In the aforementioned first method, the aforementioned correction signal is a signal obtained when scanning the vertical leading edge or trailing edge of the non-image region with the stimulating light. Alternatively, the correction signal is a signal obtained when scanning the horizontal leading edge or trailing edge of the non-image region with the stimulating light. Also, it is preferable that each of the vertical leading and trailing edges and horizontal leading and trailing edges of the non-image region be a region on the image recording sheet immediately before or immediately after the image recording region.

In accordance with the present invention, there is provided a second method of obtaining an image signal, comprising the steps of: preparing an image recording sheet having a stimulable phosphor layer which emits photostimulated luminescent light by a quantity corresponding to stored energy when irradiated with stimulating light; scanning the image recording sheet in horizontal and vertical scanning directions with the stimulating light; and obtaining the image signal by detecting the photostimulated luminescent light emitted by the scanning, with a solid-state image detector having a photoconductor; wherein a signal, output from the solid-state image detector when the stimulating light is in an OFF state, is detected as a correction signal; and a non-image component, contained in a signal output from the solid-state image detector when scanning the image recording region with the stimulating light, is suppressed with the correction signal.

The expression “the stimulating light is in an OFF state” is intended to mean the state in which the stimulating light is not emitted from the stimulating-light source by switching off the stimulating-light source directly with an electrical signal, or switching off a power source for the stimulating-light source.

In accordance with the present invention, there is provided a third method of obtaining an image signal, comprising the steps of: preparing an image recording sheet having a stimulable phosphor layer which emits photostimulated luminescent light in a quantity corresponding to stored energy when irradiated with stimulating light; scanning the image recording sheet in horizontal and vertical scanning directions with the stimulating light; and obtaining the image signal by detecting the photostimulated luminescent light emitted by the scanning, with a solid-state image detector having a photoconductor; wherein a signal, output from the solid-state image detector when stimulating light incident on the image recording sheet is intercepted, is detected as a correction signal; and a non-image component, contained in a signal output from the solid-state image detector when scanning the image recording region with the stimulating light, is suppressed with the correction signal.

The expression “when stimulating light incident on the image recording sheet is intercepted” is intended to mean, for example, when stimulating light incident on the image recording sheet is intercepted by a shutter, etc.

In the first, second, and third methods of the present invention, it is preferable that the photoconductor of the solid-state image detector have amorphous selenium at its main component.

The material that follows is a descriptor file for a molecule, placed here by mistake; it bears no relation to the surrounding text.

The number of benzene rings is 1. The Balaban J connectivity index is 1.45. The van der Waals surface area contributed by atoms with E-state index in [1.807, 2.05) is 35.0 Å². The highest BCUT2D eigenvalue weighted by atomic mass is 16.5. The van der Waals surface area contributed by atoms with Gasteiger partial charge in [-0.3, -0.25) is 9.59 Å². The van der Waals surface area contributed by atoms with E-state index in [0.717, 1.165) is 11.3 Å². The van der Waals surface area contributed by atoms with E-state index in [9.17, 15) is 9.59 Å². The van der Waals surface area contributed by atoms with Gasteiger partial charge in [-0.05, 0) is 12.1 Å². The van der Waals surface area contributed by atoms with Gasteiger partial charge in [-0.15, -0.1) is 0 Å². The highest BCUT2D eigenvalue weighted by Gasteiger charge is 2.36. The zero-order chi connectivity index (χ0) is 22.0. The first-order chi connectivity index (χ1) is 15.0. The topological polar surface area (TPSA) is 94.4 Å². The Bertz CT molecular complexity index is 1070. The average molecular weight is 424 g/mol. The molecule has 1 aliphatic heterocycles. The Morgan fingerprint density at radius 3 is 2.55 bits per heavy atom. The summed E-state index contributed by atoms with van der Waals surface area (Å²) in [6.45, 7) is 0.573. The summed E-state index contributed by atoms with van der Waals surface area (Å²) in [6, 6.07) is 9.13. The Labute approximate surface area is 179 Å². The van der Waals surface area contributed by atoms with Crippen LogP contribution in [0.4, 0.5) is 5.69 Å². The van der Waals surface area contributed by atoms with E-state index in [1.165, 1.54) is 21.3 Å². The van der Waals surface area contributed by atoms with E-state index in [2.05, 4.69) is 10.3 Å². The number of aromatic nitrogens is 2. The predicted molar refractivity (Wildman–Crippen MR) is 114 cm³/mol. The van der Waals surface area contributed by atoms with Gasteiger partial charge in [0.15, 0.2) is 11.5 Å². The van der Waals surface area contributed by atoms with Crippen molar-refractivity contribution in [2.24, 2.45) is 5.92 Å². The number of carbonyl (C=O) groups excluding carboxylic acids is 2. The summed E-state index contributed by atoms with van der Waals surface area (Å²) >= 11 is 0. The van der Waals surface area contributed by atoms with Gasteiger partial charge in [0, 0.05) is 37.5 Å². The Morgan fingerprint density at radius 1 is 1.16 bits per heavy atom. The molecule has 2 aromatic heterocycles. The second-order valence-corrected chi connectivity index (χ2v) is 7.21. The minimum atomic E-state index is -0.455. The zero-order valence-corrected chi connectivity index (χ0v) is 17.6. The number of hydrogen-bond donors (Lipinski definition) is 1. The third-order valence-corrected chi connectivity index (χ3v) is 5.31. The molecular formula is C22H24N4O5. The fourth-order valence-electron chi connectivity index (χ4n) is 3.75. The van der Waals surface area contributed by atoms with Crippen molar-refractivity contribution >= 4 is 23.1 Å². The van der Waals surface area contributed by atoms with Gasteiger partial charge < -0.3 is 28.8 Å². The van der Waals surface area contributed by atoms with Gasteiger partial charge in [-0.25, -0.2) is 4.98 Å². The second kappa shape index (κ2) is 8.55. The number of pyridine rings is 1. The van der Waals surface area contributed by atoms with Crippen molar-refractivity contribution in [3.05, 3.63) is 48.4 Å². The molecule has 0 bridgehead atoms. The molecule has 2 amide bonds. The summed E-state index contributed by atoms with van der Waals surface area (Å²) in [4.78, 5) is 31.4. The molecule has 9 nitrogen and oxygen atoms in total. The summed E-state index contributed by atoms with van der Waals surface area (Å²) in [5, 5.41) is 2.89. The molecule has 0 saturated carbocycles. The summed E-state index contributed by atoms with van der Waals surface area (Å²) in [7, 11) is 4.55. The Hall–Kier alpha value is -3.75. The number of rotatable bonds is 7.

In accordance with the present invention, there is provided a first apparatus for carrying out the first method of the present invention. The first apparatus comprises scan means for scanning stimulating light in horizontal and vertical scanning directions on an image recording sheet having a stimulable phosphor layer which emits photostimulated luminescent light in a quantity corresponding to stored energy when irradiated with the stimulating light; a solid-state image detector with a photoconductor which generates electric charge when irradiated with the photostimulated luminescent light; acquisition means for obtaining an image signal in accordance with the quantity of the electric charge generated in the photoconductor; and suppression means for obtaining a signal, output from the solid-state image detector when scanning a non-image region other than an image recording region on the image recording sheet with the stimulating light, as a correction signal, and suppressing a non-image component, contained in a signal output from the solid-state image detector when scanning the image recording region with the stimulating light, with the correction signal.

In the first apparatus of the present invention, the correction signal obtained by the suppression means may be a signal obtained when scanning the vertical leading edge or trailing edge of the non-image region with the stimulating light. Also, the correction signal obtained by the suppression means may be a signal obtained when scanning the horizontal leading edge or trailing edge of the non-image region with the stimulating light.

In accordance with the present invention, there is provided a second apparatus for carrying out the second method of the present invention. The second apparatus comprises scan means for scanning stimulating light in horizontal and vertical scanning directions on an image recording sheet having a stimulable phosphor layer which emits photostimulated luminescent light in a quantity corresponding to stored energy when irradiated with the stimulating light; a solid-state image detector with a photoconductor which generates electric charge when irradiated with the photostimulated luminescent light; acquisition means for obtaining an image signal in accordance with the quantity of the electric charge generated in the photoconductor; control means for controlling an ON/OFF state of the stimulating light; and suppression means for obtaining a signal, output from the solid-state image detector when the stimulating light is in the OFF state, as a correction signal, and suppressing a non-image component, contained in a signal output from the solid-state image detector when scanning the image recording region with the stimulating light, with the correction signal.

The aforementioned “control means” refers, for example, to means for controlling the ON/OFF state of the stimulating light by sending an electrical signal directly to the stimulating-light source, and means for controlling the ON/OFF state of the stimulating light by controlling the ON/OFF state of the power source for the stimulating-light source.